Cobweb figure
   A term used to denote a type of geometric visual hallucination or illusion associated primarily with the use of hallucinogens such as LSD and mescaline. The term cobweb figure was introduced in of shortly before 1928 by the German-American biological psychologist and philosopher Heinrich Klüver (1897-1979) to denote one of the four *form-constants of geometric visual hallucinations occurring during the initial stages of mescaline intoxication. Klüver uses the term form-constant to denote certain visual forms and elements that according to him "appear in almost all mescal visions". As he maintains, "many 'atypical' visions are upon close inspection nothing but variations of these form-constants." The examples of the cobweb figure given by Klüver, based on the observations of different test persons, are rendered by him as follows. "'Colored threads running together in a revolving center, the whole similar to a cobweb'; immense areas over which gigantic cobwebs were spread...'; cobweb-like forms...'." Klüver calls the remaining three form-constants * chessboard design, * tunnel, and * spiral.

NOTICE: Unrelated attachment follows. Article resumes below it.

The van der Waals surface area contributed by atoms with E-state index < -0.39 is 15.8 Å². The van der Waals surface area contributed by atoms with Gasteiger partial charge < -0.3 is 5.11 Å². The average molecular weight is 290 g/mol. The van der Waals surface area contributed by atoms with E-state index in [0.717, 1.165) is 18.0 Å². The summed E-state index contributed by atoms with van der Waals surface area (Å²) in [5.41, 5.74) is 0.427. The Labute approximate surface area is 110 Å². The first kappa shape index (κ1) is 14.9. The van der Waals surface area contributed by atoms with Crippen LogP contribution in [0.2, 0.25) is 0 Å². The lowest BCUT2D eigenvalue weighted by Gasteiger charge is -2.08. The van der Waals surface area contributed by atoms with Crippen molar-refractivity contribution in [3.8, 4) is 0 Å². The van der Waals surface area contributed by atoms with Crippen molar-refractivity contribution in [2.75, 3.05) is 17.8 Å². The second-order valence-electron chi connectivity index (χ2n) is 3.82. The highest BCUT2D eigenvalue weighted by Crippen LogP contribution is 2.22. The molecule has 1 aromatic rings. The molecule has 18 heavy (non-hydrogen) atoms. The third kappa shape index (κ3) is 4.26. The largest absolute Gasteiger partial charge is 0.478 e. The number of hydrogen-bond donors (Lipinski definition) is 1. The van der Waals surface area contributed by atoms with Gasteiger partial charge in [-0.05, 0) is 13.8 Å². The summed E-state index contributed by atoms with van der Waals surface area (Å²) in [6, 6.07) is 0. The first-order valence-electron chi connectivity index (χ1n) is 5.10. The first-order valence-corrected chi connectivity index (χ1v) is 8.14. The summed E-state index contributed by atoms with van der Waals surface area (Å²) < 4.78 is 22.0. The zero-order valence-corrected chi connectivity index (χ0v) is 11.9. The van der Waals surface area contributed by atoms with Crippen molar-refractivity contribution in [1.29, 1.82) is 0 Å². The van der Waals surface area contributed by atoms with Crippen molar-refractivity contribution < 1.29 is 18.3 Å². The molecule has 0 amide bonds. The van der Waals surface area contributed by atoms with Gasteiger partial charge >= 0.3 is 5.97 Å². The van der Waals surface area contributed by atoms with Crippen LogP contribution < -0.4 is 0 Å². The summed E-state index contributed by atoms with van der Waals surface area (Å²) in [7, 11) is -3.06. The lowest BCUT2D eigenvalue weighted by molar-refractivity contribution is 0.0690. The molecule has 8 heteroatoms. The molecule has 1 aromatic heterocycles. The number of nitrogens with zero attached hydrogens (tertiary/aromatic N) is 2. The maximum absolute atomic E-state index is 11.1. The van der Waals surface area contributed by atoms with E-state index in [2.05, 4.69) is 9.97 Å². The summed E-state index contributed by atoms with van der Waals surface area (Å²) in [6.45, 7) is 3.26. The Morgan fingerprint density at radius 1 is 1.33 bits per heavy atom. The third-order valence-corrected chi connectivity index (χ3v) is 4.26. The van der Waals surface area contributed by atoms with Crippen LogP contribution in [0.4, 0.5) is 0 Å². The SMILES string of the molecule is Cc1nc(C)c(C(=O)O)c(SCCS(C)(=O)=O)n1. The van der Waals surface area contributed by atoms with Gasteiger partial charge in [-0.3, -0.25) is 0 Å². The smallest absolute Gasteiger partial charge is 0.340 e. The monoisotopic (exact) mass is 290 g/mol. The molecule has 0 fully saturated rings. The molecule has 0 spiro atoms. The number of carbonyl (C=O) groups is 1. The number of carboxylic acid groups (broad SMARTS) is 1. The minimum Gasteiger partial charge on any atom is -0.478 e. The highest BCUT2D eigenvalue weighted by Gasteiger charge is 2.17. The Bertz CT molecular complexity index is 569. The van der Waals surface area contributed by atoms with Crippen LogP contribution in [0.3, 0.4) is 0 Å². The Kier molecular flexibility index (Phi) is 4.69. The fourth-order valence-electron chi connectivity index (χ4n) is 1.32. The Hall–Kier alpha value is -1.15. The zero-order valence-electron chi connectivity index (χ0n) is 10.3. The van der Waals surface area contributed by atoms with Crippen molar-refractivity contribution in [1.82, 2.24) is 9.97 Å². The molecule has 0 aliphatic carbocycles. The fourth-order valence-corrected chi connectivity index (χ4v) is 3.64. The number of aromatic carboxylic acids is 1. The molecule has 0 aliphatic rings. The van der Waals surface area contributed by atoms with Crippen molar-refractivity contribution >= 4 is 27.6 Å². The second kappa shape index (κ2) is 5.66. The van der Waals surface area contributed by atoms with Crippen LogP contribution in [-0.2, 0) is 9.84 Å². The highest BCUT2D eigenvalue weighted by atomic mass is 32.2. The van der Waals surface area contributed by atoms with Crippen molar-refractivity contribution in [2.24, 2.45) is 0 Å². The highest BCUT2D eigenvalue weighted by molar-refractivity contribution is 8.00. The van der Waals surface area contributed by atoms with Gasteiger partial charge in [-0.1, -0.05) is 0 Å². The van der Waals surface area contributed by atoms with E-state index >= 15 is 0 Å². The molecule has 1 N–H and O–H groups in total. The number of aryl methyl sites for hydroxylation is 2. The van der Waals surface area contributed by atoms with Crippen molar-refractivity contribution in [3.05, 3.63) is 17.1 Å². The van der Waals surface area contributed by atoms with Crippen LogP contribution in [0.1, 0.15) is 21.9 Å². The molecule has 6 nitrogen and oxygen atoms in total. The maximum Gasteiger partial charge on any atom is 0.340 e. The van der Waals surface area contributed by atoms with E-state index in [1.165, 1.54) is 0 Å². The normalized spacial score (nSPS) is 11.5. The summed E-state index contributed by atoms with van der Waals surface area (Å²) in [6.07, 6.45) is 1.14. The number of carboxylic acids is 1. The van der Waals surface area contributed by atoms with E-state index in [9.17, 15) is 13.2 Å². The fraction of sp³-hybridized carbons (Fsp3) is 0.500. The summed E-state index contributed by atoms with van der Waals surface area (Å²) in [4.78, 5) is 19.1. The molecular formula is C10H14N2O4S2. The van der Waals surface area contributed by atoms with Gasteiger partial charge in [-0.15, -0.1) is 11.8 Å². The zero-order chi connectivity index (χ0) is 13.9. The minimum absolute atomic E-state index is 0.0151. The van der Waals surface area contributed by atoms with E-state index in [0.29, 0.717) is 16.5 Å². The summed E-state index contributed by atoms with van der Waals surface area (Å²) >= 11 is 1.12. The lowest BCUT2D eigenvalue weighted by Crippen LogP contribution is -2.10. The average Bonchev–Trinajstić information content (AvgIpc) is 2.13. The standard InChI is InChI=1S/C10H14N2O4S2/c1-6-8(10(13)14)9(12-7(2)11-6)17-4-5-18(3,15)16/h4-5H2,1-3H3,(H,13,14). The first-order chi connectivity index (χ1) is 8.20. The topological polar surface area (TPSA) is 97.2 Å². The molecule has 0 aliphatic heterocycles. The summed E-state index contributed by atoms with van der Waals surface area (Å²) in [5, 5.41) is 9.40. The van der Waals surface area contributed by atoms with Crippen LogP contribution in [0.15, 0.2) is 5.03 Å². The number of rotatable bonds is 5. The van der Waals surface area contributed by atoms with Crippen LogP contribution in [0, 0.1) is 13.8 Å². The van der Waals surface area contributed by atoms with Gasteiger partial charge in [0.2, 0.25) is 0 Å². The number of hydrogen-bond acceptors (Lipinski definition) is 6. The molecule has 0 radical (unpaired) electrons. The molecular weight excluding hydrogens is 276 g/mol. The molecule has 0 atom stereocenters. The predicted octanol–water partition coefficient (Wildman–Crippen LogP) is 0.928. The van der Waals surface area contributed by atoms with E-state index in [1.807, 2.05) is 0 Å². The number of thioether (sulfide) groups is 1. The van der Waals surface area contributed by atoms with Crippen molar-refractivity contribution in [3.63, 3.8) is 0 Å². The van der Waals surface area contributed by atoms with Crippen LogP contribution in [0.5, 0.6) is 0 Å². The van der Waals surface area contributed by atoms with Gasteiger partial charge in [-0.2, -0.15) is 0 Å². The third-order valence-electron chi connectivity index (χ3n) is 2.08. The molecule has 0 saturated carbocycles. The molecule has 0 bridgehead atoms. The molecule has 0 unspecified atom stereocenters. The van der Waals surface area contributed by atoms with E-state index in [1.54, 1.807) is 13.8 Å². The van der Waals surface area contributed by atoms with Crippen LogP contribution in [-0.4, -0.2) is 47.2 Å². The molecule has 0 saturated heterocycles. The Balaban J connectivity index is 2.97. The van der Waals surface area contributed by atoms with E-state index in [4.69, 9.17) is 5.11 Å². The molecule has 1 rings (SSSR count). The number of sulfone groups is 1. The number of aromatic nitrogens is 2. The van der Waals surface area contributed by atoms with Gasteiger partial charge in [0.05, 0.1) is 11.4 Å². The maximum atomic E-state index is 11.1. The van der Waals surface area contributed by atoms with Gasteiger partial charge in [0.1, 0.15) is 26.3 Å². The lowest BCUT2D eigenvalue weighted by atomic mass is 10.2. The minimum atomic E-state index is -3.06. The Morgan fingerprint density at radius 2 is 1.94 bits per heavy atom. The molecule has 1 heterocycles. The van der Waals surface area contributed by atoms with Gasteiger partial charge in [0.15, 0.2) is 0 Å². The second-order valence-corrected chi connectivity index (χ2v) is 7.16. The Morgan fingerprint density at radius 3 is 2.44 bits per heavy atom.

References
   Klüver, H. (1966). Mescal and Mechanisms of hallucinations. Chicago, IL: University of Chicago Press.

Dictionary of Hallucinations. . 2010.

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